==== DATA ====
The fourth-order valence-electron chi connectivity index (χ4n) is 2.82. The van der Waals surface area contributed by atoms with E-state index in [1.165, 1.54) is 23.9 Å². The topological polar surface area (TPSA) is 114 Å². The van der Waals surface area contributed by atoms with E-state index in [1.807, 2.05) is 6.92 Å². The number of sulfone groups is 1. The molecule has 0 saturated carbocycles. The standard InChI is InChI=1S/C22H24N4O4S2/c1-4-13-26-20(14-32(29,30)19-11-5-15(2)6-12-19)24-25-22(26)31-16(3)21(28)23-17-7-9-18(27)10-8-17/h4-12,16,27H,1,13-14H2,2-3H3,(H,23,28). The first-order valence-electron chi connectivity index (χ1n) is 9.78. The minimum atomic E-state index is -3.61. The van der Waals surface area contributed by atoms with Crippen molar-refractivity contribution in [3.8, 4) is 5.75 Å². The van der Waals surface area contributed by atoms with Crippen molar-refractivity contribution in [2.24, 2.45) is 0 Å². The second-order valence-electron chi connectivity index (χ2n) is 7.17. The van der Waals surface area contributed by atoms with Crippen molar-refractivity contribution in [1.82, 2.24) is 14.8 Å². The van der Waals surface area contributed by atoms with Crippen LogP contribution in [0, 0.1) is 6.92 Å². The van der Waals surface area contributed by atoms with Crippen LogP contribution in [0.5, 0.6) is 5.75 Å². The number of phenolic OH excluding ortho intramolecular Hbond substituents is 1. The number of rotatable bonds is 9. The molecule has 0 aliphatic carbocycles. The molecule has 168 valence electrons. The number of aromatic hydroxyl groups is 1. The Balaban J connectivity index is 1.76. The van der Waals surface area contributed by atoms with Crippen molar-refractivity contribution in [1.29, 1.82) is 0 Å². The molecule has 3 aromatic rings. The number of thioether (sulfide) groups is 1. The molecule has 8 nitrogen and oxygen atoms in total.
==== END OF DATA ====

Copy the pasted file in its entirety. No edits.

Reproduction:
The fourth-order valence-electron chi connectivity index (χ4n) is 2.82. The van der Waals surface area contributed by atoms with E-state index in [1.165, 1.54) is 23.9 Å². The topological polar surface area (TPSA) is 114 Å². The van der Waals surface area contributed by atoms with E-state index in [1.807, 2.05) is 6.92 Å². The number of sulfone groups is 1. The molecule has 0 saturated carbocycles. The standard InChI is InChI=1S/C22H24N4O4S2/c1-4-13-26-20(14-32(29,30)19-11-5-15(2)6-12-19)24-25-22(26)31-16(3)21(28)23-17-7-9-18(27)10-8-17/h4-12,16,27H,1,13-14H2,2-3H3,(H,23,28). The first-order valence-electron chi connectivity index (χ1n) is 9.78. The minimum atomic E-state index is -3.61. The van der Waals surface area contributed by atoms with Crippen molar-refractivity contribution in [3.8, 4) is 5.75 Å². The van der Waals surface area contributed by atoms with Crippen molar-refractivity contribution in [2.24, 2.45) is 0 Å². The second-order valence-electron chi connectivity index (χ2n) is 7.17. The van der Waals surface area contributed by atoms with Crippen molar-refractivity contribution in [1.82, 2.24) is 14.8 Å². The van der Waals surface area contributed by atoms with Crippen LogP contribution in [0, 0.1) is 6.92 Å². The van der Waals surface area contributed by atoms with Crippen LogP contribution in [0.5, 0.6) is 5.75 Å². The number of phenolic OH excluding ortho intramolecular Hbond substituents is 1. The number of rotatable bonds is 9. The molecule has 0 aliphatic carbocycles. The molecule has 168 valence electrons. The number of aromatic hydroxyl groups is 1. The Balaban J connectivity index is 1.76. The van der Waals surface area contributed by atoms with Crippen molar-refractivity contribution in [1.29, 1.82) is 0 Å². The molecule has 3 aromatic rings. The number of thioether (sulfide) groups is 1. The molecule has 8 nitrogen and oxygen atoms in total.